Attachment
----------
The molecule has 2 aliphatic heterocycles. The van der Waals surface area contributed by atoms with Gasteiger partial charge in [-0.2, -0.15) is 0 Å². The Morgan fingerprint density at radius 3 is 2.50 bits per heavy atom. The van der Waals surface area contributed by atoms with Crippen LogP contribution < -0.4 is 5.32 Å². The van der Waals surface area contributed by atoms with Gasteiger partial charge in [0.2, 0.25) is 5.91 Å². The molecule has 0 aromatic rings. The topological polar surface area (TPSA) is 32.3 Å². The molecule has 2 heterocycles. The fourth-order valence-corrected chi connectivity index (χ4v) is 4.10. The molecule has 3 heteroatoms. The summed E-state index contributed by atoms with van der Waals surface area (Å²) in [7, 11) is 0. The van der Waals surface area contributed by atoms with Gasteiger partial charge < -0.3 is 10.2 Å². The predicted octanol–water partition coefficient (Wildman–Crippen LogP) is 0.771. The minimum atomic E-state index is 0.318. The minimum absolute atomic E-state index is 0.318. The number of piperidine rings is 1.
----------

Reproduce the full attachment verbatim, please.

The molecule has 2 aliphatic heterocycles. The van der Waals surface area contributed by atoms with Gasteiger partial charge in [-0.2, -0.15) is 0 Å². The Morgan fingerprint density at radius 3 is 2.50 bits per heavy atom. The van der Waals surface area contributed by atoms with Crippen LogP contribution < -0.4 is 5.32 Å². The van der Waals surface area contributed by atoms with Gasteiger partial charge in [0.2, 0.25) is 5.91 Å². The molecule has 0 aromatic rings. The topological polar surface area (TPSA) is 32.3 Å². The molecule has 2 heterocycles. The fourth-order valence-corrected chi connectivity index (χ4v) is 4.10. The molecule has 3 heteroatoms. The summed E-state index contributed by atoms with van der Waals surface area (Å²) in [7, 11) is 0. The van der Waals surface area contributed by atoms with Gasteiger partial charge < -0.3 is 10.2 Å². The predicted octanol–water partition coefficient (Wildman–Crippen LogP) is 0.771. The minimum atomic E-state index is 0.318. The minimum absolute atomic E-state index is 0.318. The number of piperidine rings is 1.